- May 25, 2022
- Posted by: granitewordpress
- Category: News
New legislation commenced on the 4th of April 2022 requiring landlords to re-register their tenancies with the Residential Tenancies Board (RTB) every year. According to the RTB, annual registration allows them to gather more accurate tenancy and rent data to help inform rental policy development and implementation, and to ensure more effective regulation of the rental sector. This article written by Emma Comyn, Partner, CKT and Ben Crowley, Intern CKT gives an overview of the requirements and the potential late fee’s.
What was previously required of landlords?
Landlords of private rented accommodation, Student Specific Accommodation (SSA) and social housing provided by Approved Housing Bodies (AHBs) have always been required to register their tenancies within one month of a tenancy starting. Previously, a tenancy only had to be re-registered if the tenancy was continuing into a “Further Part 4” tenancy. A Part 4 tenancy is obtained by a tenant once they have resided in the property for 6 months. This means that the tenant has a right to remain in the property for up to 6 years and the landlord can only terminate the tenancy on limited grounds, irrespective of the length of the tenancy. When the 6-year security of tenure runs out, the landlord and tenant can agree to continue the tenancy, and a “Further Part 4 tenancy” will be created. Therefore, before the 4th of April, tenancies were only required to be re-registered when an existing Part 4 tenancy was continuing into a new Part 4 tenancy. As noted above, this occurs every 6 years.
What do the new rules mean for landlords?
Landlords now must re-register their tenancies every year, within one month of the anniversary of when the tenancy began. The RTB’s online registration will inform the landlords in advance of the yearly anniversary to make sure that they register in time and avoid the late fees.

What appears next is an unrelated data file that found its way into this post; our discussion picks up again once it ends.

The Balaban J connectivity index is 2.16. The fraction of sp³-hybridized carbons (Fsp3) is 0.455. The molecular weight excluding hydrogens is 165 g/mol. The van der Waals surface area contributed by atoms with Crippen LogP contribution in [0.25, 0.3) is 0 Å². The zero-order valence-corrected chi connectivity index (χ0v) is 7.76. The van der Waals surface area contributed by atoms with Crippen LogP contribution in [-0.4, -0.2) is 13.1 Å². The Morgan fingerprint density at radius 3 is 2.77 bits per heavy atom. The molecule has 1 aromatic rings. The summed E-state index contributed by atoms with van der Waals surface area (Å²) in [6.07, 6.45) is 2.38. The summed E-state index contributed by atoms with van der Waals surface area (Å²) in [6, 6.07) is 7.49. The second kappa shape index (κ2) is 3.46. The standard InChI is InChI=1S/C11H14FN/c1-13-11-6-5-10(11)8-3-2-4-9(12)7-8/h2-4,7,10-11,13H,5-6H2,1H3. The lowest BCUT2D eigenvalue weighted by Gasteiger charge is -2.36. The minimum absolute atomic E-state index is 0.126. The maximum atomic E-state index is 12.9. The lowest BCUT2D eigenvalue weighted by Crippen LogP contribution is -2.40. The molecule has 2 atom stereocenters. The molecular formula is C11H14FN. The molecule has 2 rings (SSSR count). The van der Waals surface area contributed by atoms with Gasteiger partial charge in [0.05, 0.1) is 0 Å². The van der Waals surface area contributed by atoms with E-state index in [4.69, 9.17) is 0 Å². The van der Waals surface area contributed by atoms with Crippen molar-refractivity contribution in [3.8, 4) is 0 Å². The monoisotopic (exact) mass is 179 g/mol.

To help landlords in these changing times, the RTB has stated that there will be a four-month transition period for tenancies that have renewal anniversaries between 4th of April and the 3rd of July. Therefore, from the 4th of August 2022, late fees will begin to accumulate for every month that a landlord is late registering a tenancy.
For private accommodation and SSA rentals, the fee will be €10 for every month the registration fee is late, while for AHB tenancies the respective fee will be €5. If late fees are not paid, landlords could incur a fine of €4,000 and/or civil sanctions of up to €15,000 as well as the possibility of 6 months imprisonment. In addition to any fines imposed, the landlord would have to pay the RTB’s legal costs which can be in the region of €2,500 plus VAT per case.
Landlords will have to pay an annual registration fee to the RTB. For private rentals and SSA, the cost to register tenancies will be €40 per year. The annual fee for tenancies managed by AHBs will be €20 per year. Landlords who currently have a “Further Part 4 tenancy” in place will be granted a waiver from these fees.
The new legislation will have a significant impact on the 178,000¹ individuals or entities which are registered as owning two or more residential properties. Arguments have been made that the increasing regulation of the rental sector will cause an unsustainable exit of landlords from the sector due to “administrative inconvenience” and the increasing number of fees that landlords must pay. Therefore, with these new regulations, it is important that the law makers strike the correct balance between gathering detailed rent data and encouraging landlords to stay in the market.
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¹ Source: More landlords have multiple properties (irishexaminer.com)